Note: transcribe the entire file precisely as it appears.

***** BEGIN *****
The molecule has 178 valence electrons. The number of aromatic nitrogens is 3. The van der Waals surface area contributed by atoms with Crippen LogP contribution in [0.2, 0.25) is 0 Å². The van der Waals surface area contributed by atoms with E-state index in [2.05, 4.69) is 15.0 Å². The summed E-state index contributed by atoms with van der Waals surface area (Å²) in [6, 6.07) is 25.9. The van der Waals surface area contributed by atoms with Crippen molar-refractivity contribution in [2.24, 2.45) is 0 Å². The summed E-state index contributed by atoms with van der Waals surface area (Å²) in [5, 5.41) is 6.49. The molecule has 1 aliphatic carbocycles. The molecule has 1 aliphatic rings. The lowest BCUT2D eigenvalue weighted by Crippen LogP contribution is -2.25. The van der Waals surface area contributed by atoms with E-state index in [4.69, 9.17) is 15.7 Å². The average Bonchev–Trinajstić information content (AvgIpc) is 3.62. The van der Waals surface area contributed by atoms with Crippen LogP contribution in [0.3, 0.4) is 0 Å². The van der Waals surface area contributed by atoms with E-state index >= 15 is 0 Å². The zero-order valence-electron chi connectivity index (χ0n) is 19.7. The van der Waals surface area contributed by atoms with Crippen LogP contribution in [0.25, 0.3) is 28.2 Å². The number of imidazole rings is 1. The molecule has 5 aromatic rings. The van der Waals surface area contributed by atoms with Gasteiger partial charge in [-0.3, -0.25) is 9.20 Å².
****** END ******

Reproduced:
The molecule has 178 valence electrons. The number of aromatic nitrogens is 3. The van der Waals surface area contributed by atoms with Crippen LogP contribution in [0.2, 0.25) is 0 Å². The van der Waals surface area contributed by atoms with E-state index in [2.05, 4.69) is 15.0 Å². The summed E-state index contributed by atoms with van der Waals surface area (Å²) in [6, 6.07) is 25.9. The van der Waals surface area contributed by atoms with Crippen molar-refractivity contribution in [2.24, 2.45) is 0 Å². The summed E-state index contributed by atoms with van der Waals surface area (Å²) in [5, 5.41) is 6.49. The molecule has 1 aliphatic carbocycles. The molecule has 1 aliphatic rings. The lowest BCUT2D eigenvalue weighted by Crippen LogP contribution is -2.25. The van der Waals surface area contributed by atoms with E-state index in [4.69, 9.17) is 15.7 Å². The average Bonchev–Trinajstić information content (AvgIpc) is 3.62. The van der Waals surface area contributed by atoms with Crippen LogP contribution in [0.3, 0.4) is 0 Å². The van der Waals surface area contributed by atoms with E-state index >= 15 is 0 Å². The zero-order valence-electron chi connectivity index (χ0n) is 19.7. The van der Waals surface area contributed by atoms with Crippen LogP contribution in [0.25, 0.3) is 28.2 Å². The number of imidazole rings is 1. The molecule has 5 aromatic rings. The van der Waals surface area contributed by atoms with Gasteiger partial charge in [-0.3, -0.25) is 9.20 Å².